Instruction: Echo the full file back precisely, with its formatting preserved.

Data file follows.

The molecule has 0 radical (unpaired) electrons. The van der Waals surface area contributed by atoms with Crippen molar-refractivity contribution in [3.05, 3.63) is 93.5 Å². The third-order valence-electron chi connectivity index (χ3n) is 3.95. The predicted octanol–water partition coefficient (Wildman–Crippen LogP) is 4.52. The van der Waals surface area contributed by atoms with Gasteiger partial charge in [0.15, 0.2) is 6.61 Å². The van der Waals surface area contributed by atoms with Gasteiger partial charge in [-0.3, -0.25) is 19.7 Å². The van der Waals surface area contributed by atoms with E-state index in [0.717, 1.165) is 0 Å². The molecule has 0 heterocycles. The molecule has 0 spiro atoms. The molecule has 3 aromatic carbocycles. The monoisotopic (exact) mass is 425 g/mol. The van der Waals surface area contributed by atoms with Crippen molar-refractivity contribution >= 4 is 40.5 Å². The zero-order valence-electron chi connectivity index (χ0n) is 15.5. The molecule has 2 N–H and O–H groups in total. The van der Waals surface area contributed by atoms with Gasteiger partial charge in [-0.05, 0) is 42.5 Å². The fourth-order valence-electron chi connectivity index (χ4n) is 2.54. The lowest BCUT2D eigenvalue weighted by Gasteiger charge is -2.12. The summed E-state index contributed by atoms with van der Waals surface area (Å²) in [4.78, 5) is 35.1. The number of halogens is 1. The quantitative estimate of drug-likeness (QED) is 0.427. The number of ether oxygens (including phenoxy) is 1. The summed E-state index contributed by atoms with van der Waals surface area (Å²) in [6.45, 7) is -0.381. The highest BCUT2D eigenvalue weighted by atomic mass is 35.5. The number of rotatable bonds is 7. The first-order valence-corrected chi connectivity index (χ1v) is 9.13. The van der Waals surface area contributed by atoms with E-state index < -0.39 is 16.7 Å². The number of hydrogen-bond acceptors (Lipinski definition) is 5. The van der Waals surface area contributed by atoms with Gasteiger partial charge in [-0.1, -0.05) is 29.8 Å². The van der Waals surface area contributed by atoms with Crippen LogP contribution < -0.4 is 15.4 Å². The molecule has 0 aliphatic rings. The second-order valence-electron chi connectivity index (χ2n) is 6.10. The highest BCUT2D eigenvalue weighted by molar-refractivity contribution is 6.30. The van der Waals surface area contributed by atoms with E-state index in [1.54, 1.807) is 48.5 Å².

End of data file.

The molecule has 0 radical (unpaired) electrons. The van der Waals surface area contributed by atoms with Crippen molar-refractivity contribution in [3.05, 3.63) is 93.5 Å². The third-order valence-electron chi connectivity index (χ3n) is 3.95. The predicted octanol–water partition coefficient (Wildman–Crippen LogP) is 4.52. The van der Waals surface area contributed by atoms with Gasteiger partial charge in [0.15, 0.2) is 6.61 Å². The van der Waals surface area contributed by atoms with Gasteiger partial charge in [-0.3, -0.25) is 19.7 Å². The van der Waals surface area contributed by atoms with E-state index in [0.717, 1.165) is 0 Å². The molecule has 0 heterocycles. The molecule has 0 spiro atoms. The molecule has 3 aromatic carbocycles. The monoisotopic (exact) mass is 425 g/mol. The van der Waals surface area contributed by atoms with Crippen molar-refractivity contribution >= 4 is 40.5 Å². The zero-order valence-electron chi connectivity index (χ0n) is 15.5. The molecule has 2 N–H and O–H groups in total. The van der Waals surface area contributed by atoms with Gasteiger partial charge in [-0.05, 0) is 42.5 Å². The fourth-order valence-electron chi connectivity index (χ4n) is 2.54. The lowest BCUT2D eigenvalue weighted by Gasteiger charge is -2.12. The summed E-state index contributed by atoms with van der Waals surface area (Å²) in [4.78, 5) is 35.1. The number of halogens is 1. The quantitative estimate of drug-likeness (QED) is 0.427. The number of ether oxygens (including phenoxy) is 1. The summed E-state index contributed by atoms with van der Waals surface area (Å²) in [6.45, 7) is -0.381. The highest BCUT2D eigenvalue weighted by atomic mass is 35.5. The number of rotatable bonds is 7. The first-order valence-corrected chi connectivity index (χ1v) is 9.13. The van der Waals surface area contributed by atoms with E-state index < -0.39 is 16.7 Å². The number of hydrogen-bond acceptors (Lipinski definition) is 5. The van der Waals surface area contributed by atoms with Gasteiger partial charge in [-0.1, -0.05) is 29.8 Å². The van der Waals surface area contributed by atoms with Crippen LogP contribution < -0.4 is 15.4 Å². The molecule has 0 aliphatic rings. The second-order valence-electron chi connectivity index (χ2n) is 6.10. The highest BCUT2D eigenvalue weighted by molar-refractivity contribution is 6.30. The van der Waals surface area contributed by atoms with E-state index in [1.54, 1.807) is 48.5 Å².